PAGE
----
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Weekend open thread: Threats to national security edition

What’s on your mind, Bleeding Heartland readers? This is an open thread: all topics welcome.

Only one week into Donald Trump’s presidency, the outrages are piling up. Philip Rucker and David Filipov report today for the Washington Post that Trump has restructured the National Security Council to give his political strategist Steve Bannon a permanent spot on the “principals committee” of senior officials. Meanwhile, the chairman of the Joint Chiefs of Staff and the director of national intelligence will no longer be regular members of that committee. President George W. Bush never allowed his hatchet man Karl Rove to attend National Security Council meetings.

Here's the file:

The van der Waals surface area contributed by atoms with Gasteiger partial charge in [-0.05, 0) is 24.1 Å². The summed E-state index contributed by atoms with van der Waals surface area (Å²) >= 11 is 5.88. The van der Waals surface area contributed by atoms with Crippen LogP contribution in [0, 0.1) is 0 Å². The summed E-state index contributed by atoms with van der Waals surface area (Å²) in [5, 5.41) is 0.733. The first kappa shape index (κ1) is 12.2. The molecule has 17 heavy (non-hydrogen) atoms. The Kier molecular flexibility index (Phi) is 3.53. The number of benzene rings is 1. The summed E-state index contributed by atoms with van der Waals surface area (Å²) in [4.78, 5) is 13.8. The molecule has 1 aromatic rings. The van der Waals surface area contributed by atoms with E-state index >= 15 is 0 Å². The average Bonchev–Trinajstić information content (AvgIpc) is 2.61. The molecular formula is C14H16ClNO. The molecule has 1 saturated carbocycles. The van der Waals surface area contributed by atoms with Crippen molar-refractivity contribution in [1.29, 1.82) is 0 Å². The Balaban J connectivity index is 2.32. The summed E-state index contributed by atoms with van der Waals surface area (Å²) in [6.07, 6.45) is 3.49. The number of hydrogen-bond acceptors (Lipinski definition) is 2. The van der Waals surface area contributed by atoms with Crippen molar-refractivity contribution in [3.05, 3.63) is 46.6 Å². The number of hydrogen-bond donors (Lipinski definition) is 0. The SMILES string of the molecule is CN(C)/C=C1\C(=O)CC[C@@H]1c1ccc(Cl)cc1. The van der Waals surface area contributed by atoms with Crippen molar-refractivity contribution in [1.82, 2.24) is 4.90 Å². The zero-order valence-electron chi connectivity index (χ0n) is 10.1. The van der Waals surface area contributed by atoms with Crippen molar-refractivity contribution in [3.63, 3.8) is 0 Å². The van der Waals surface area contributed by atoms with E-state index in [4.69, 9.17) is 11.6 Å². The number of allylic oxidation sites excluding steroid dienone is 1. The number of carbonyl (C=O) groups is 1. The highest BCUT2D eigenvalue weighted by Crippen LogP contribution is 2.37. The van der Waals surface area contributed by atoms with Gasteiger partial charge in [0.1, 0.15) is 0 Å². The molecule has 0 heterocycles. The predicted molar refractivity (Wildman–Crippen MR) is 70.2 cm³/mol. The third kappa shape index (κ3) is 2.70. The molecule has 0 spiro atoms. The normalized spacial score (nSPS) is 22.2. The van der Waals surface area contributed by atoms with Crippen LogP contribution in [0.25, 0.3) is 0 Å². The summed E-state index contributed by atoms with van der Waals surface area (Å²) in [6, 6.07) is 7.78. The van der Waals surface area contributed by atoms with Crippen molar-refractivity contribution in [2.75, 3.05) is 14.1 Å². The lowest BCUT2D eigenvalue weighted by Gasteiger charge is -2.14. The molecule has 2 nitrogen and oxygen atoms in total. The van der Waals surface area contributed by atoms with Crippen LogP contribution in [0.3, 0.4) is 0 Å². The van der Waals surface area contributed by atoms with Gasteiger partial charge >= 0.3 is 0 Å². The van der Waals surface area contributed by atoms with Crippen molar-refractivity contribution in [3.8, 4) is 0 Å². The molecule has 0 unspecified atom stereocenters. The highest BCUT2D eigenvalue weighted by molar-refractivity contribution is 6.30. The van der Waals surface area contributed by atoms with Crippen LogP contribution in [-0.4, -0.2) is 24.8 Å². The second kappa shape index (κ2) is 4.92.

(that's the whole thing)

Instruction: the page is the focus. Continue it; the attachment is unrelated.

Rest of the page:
Trump issued several executive orders this week related to immigration. The most controversial (and probably unconstitutional) one restricts entry from seven countries–but maybe not for Christians from those areas. Despite the trending hashtag #MuslimBan, the order is technically not a ban on Muslims entering the U.S.–though Rudy Giuliani says Trump asked advisers to help him accomplish that goal through legal means. The White House is portraying the order as an anti-terrorism measure, but knowledgeable people know otherwise.